My take away from this day is a reminder that "There is no agile or traditional project management; there are teams doing powerful things and there aren't."

Scotty Bevill

Scotty is a CSM, CSP, PMI-ACP, PMP, CELC, and accredited Leadership Gift Coach, and active public speaker. After spending more than 14 years with the military and 9 years working with team structures, he focuses his time on improving organizations and mentoring individuals in scrum, agile, and leadership coaching around continuous improvement and product delivery.

"Seize the day; pay it forward and backward."

Tuesday, April 21, 2015

Agile Teams: Facilitating Issues and Change

It's April 2015 and we move back into our team focus of strategy and empowerment. In today's post, let's discuss grooming a backlog with facilitation.

In our personal coaching we've discussed some of the mindsets we (product owners, scrum masters, team members, and leaders) want to sustain for approaching any problem. By using facilitation we empower the room to subtract the impediments that traditional meetings can suffer from. Invalidation, context (shared reality), and bias are of the most common we see in our work.

Let's take a scenario for context.
We are in the middle of a sprint, the team is working on an existing prioritized and healthy sprint backlog. The product owner leaves a meeting with new ideas about product direction and impacts to the release plan. We know the next step is to prevent the impact to the team and let them work. We also know that the information coming to us is VALID. So what do we do?  Facilitate it!

Years ago I created a game called, "Get it out of your head." Working with Luke Hohmann to integrate Innovation Games® into all of our practices, I knew we wanted to over come the issues associated with invalidation/validation. (At the time of course, I only understood this to be an impediment that different personality types weren't participating in our project storming sessions). So what happens next is the strategy that has served us well every time.

1. Get a clear wall and write down everything that is an issue.

  • Stickies on a wall!
  • This is a place to see cause and effect, process problem perceptions, and get the ideas out of the product owner's head so that we can get present. Some call this sharing of reality..."context". This give us a place to put all of the ideas we have in one place so that we may process them and keep moving. It is near impossible to focus on one topic while trying to remember everything else there is to discuss.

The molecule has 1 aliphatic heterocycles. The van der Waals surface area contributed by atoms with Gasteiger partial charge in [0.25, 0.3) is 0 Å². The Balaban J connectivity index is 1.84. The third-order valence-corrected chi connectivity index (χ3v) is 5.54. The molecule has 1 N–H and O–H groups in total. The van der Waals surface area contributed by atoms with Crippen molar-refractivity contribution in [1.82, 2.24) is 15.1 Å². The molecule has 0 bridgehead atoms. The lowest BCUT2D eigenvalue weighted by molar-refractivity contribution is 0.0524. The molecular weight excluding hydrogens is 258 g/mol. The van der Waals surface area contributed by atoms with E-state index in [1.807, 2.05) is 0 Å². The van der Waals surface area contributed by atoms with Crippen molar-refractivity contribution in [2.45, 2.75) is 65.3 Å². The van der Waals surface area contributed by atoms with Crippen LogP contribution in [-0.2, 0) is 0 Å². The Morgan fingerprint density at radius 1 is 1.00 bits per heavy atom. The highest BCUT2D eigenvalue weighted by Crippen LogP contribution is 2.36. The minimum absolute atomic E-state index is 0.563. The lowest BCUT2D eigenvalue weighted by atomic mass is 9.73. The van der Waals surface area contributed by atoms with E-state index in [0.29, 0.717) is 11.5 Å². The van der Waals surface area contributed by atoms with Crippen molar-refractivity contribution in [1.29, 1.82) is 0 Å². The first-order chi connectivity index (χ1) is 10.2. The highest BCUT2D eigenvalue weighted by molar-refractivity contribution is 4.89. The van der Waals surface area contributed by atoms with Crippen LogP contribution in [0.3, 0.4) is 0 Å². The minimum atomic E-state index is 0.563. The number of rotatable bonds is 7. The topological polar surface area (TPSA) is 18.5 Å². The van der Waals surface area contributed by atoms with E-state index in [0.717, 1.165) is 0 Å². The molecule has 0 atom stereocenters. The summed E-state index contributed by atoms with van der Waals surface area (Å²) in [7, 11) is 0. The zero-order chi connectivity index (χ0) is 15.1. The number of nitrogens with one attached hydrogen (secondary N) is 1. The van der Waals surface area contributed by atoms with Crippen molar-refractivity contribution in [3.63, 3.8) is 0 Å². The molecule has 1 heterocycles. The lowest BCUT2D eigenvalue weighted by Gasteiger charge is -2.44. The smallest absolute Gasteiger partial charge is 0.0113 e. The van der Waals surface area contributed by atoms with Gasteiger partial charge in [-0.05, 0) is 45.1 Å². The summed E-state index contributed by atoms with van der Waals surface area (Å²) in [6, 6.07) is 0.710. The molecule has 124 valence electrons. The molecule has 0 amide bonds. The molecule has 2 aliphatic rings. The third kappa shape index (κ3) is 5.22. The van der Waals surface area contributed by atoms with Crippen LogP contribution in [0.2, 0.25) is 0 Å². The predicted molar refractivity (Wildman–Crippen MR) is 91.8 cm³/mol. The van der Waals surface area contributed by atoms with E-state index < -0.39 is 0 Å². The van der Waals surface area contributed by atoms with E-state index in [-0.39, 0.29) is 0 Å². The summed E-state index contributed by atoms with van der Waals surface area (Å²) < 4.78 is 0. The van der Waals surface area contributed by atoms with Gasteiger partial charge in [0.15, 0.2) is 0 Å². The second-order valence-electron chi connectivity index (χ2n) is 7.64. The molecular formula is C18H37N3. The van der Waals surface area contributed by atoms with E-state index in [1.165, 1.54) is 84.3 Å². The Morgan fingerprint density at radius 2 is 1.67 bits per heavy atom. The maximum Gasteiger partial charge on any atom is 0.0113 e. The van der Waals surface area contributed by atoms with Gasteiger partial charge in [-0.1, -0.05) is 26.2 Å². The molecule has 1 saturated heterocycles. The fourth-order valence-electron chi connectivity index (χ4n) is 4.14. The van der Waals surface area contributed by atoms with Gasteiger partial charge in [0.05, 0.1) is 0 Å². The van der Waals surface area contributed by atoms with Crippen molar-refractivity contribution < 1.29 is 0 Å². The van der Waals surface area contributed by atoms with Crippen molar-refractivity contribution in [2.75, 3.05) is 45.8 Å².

• In more mature environments, these issues, risks, and new stories, may have an epic (theme) or bucket to reside in for discussion before the product owner comes down to discuss them at all. This I've found tends to emerge rather become the first place we start (VersionOne does this very well)
2. Affinity Group (Shape)
  • This give us a chance minimize the number of considerations into coherent groups that are relate or dependent so we are talking about whole features and not just issues. You may be thinking this has a by product later when these become stories for the team to ingest into the workflow. And you would be correct, great catch.
  • With the ideas in groups, they become "chunks" and are easier to see visibly and reduces the stress associated with so much work or impact.
3. Prioritize Quickly 
  • The product owner probably has a pretty good idea of what's most impactful from their perspective already so this should all go very quickly between even just the two of you. 
  • By this point, there should be enough information to see how these become stories for the backlog, the situation is diffused, and the team remained in their zone doing that they do best.
In this process of Get It Out of Your Head, Affinity Grouping, and Prioritizing, we have taken divergent information and removed the emotions associated with change from the workflow. The product owner has a sense of validation in what they brought, value was created, and the team will be able to respond when a time is more appropriate to consume the information. 

When the team is ready to discuss this new information there will be new details that emerge from their input and the final stories, acceptance, and consumption (release information) can be determined as single cohesive team including the PO. 

It is important that we focus on the mechanism of acknowledgement and claiming the wins. This behavior becomes repeatable as the team matures and eventually will be anticipated behavior. How have your teams overcome this interruption as an opportunity to build the team? 

Scotty Bevill

Scotty is a CSM, CSP, PMI-ACP, PMP, CELC, and accredited Leadership Gift Coach, and active public speaker. After spending more than 14 years with the military and 9 years working with team structures, he focuses his time on improving organizations and mentoring individuals in scrum, agile, and leadership coaching around continuous improvement and product delivery.

"Seize the day; pay it forward and backward."